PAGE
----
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This is a phrase oft-used by real estate agents. Their use of it typically implies a positive connotation i.e. a deceptively spacious house is really spacious, perhaps surprisingly so. But really this phrase means the opposite, doesn't it? Surely a deceptively spacious house deceives you into thinking it's spacious when in fact it isn't. The spaciousness is deceptive and hence not real.

I'm curious what people understand this phrase to mean.

marked as duplicate by FumbleFingers meaning Jun 1 '15 at 12:06

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  • It means although it doesn't look spacious, it actually is. Think about it, why would any real-estate agent try to convince you of the opposite? – Tushar Raj Jun 1 '15 at 11:59
  • This question may help clarify application of the word "deceptively"... english.stackexchange.com/questions/25013/…. The first answer is the one I personally would agree with, but the fact remains that you would get varying opinions. – trpt4him Jun 1 '15 at 12:03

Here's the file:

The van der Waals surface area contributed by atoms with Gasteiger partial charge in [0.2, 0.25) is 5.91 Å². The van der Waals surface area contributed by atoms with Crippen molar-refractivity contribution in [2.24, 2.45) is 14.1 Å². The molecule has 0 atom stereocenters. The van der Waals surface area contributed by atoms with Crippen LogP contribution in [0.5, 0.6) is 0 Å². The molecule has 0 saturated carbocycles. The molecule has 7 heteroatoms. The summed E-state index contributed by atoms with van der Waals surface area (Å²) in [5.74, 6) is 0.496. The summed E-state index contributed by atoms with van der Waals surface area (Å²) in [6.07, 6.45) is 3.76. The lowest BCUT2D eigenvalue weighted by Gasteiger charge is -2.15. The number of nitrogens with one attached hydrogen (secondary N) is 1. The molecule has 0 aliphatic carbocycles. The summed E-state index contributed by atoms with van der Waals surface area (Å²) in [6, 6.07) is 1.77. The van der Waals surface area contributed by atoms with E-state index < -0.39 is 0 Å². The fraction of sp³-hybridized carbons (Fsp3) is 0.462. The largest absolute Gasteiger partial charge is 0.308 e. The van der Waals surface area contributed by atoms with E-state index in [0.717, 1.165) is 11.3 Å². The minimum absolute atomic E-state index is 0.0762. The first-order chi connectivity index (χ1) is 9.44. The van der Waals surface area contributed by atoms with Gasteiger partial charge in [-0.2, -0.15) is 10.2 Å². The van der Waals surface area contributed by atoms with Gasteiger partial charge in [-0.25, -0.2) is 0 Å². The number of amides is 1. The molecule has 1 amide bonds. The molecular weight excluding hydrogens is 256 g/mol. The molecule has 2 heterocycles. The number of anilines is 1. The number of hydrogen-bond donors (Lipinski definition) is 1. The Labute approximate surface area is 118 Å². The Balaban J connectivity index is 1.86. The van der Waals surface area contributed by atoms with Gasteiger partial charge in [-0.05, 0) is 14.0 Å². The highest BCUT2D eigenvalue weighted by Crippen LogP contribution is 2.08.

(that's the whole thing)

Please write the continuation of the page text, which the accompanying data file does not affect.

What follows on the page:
• @trpt4him Thanks for this—I realise now that it's a broader question than my particular example. It's interesting to see how divisive the answers are! – Ronan Cremin Jun 1 '15 at 12:08
  • My brother, when just having driven along a section of the road marked DECEPTIVE BEND: "Hmm. Didn't look deceptive, did it?" I think the estate-agent-speak can probably be translated as "tiny". – Margana Jun 1 '15 at 14:20
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My take on it: If you look at the house from the outside, it does not look like much. But when you enter you discover it to be pretty spacious.

The outside appearance was deceiving you.

  • Yep—to me it is clear what the intent is but it feels dissonant if you think more deeply about it e.g. if you replace "deceptively" with "deceivingly". – Ronan Cremin Jun 1 '15 at 12:11

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